The rise of populism inspired a journalist’s search for answers.
Former Time staff writer and columnist Stein (Man Made: A Stupid Quest for Masculinity, 2012) brings wit, irreverence, and considerable thoughtfulness to a timely issue: the rise of anti-elitism in politics, science, education, and many other areas that privilege knowledge and expertise. “Elites are people who think; populists are people who believe,” he writes. “Elites defer to experts; populists listen to their own guts. Elites value cooperation; populists are tribal.” To help elites turn back the populist trend, the author decided to investigate what populists want, why they think as they do, and how elites can maintain and defend their authority in a changing world. His search took him to Miami, Texas, a town of about 600 residents, more than 95 percent of them Trump voters. As he expected, they own guns, are faithful congregants of the First Baptist Church, and take every opportunity “to delegitimize expertise.” The Miamians think that hyphenated Americans only inflame racial and ethnic conflict. “Elites may have not caused racism,” they contend, “but they’ve magnified racial tensions, in the same way that abolitionists exacerbated our nation’s problem with slavery.” They trust one another but not their country. “They’re living in a remote tribal island,” Stein concludes, “untouched by the last thirty years.” Yet, they welcomed the author—a journalist and a Jew—warmly. Stein’s research also took him to elite conferences, where, he discovered, “the elite dream, is not to own a yacht but to give a TED talk.” Among Stein’s interviewees are FOX political commentator Tucker Carlson, who rants against diversity, and “Dilbert” creator Scott Adams, who has bought into the “primordial masculinity” of populism, along with its conspiracy theories. Stein repeatedly—and persuasively—makes a case for expertise. “The world seems fragile and I want trustworthy, trained people running it,” he writes. As for the “Intellectual Elites” who do, precariously, run the world, he offers a word of advice: respect. Listen without judging or mocking; negotiate with empathy.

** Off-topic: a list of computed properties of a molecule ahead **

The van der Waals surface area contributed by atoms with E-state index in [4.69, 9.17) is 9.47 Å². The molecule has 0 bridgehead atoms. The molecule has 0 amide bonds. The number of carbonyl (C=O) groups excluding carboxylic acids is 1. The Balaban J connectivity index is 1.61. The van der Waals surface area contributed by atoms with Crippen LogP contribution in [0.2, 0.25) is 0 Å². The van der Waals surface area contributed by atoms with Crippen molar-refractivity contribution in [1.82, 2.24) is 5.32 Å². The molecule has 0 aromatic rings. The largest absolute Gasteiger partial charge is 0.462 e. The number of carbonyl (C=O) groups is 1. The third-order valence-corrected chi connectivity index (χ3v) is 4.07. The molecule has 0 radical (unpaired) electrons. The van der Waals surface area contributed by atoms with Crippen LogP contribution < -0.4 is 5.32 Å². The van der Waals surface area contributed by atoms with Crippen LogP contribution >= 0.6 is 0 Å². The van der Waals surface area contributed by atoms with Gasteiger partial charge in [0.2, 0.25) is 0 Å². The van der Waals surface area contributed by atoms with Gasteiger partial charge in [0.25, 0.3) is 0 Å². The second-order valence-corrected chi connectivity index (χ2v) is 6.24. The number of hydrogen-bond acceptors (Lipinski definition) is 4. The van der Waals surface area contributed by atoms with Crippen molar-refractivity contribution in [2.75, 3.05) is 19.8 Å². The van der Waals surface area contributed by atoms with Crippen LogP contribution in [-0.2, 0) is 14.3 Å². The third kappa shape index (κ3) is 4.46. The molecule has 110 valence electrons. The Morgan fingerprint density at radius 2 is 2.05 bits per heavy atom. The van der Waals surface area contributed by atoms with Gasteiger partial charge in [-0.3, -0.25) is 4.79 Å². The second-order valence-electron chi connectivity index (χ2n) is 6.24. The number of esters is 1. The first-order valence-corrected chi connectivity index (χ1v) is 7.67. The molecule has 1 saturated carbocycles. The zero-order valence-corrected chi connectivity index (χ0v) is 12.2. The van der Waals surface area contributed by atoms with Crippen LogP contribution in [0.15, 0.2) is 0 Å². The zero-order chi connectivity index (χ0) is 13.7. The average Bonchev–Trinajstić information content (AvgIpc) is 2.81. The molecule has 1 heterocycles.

A wise perspective on America’s cultural divide.